Dem seeks to block funding for cyber effort with Russia

Dem seeks to block funding for cyber effort with Russia
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Three Democratic lawmakers in the House have introduced amendments to the National Defense Authorization Act hammering President Trump's posture toward Russia. 

Rep. Don Beyer (D-Va.) introduced an amendment blocking funding to any new joint cybersecurity effort with Russia, such as the one the president is said to have agreed to with Russian President Vladimir Putin. 

Officials from both the United States and Russia in the room when Trump and Putin met Friday both said that leaders agreed to some form of bilateral cybersecurity unit. 

Trump tweeted early Sunday morning that "Putin & I discussed forming an impenetrable Cyber Security unit so that election hacking, & many other negative things, will be guarded."

Thirteen hours later, he appeared to reverse course in another tweet, "The fact that President Putin and I discussed a Cyber Security unit doesn't mean I think it can happen."

Rep. Rueben Gallego (D-Ariz.) offered a late amendment in a similar vein, prohibiting cybersecurity related information sharing with Russia without congressional approval.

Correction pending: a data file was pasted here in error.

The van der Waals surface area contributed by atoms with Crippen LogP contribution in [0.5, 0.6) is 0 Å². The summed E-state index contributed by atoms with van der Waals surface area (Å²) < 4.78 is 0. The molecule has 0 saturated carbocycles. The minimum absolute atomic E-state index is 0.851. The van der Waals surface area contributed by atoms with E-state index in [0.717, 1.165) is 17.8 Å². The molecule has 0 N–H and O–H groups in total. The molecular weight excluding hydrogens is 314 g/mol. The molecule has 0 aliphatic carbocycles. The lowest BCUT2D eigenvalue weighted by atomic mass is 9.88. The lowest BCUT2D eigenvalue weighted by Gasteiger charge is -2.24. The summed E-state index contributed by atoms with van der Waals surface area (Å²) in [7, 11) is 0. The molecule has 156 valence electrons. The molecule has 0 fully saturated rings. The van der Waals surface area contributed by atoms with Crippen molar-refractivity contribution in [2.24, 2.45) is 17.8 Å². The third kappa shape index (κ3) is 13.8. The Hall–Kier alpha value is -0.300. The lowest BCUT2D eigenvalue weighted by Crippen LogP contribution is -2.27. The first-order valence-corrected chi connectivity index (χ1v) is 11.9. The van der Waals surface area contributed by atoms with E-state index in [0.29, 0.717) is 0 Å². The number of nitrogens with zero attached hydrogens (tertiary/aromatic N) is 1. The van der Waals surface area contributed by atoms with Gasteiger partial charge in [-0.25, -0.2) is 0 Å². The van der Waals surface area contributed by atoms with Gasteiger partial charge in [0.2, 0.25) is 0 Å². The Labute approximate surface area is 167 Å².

Rep. Ted Lieu (D-Calif.), meanwhile, introduced an amendment stating that it is the "sense of Congress that [Trump] ... undermin[es] the conclusions of the intelligence community and his own cabinet members ... [and] United States credibility, hinders deterrence and challenges United States standing with key allies" by not acknowledging that Russia interfered in the 2016 election.

Trump has argued that only the CIA, NSA, FBI and Office of the Director of National Intelligence have formally attributed the attack to Russia, which is fewer than the 17 agencies Democratic candidate Hillary ClintonHillary Diane Rodham ClintonMcConnell: Taliban could take over Afghanistan by 'the end of the year' Hillary Clinton: There must be a 'global reckoning' with disinformation Pelosi's archbishop calls for Communion to be withheld from public figures supporting abortion rights MORE once argued had agreed on the issue.

However, none of the remaining agencies have ever publicly issued a competing opinion and many of those remaining agencies — such as Coast Guard Intelligence and the National Geospatial-Intelligence Agency — focus on topics far afield from the issue. 

- This story was updated at 1:19 p.m.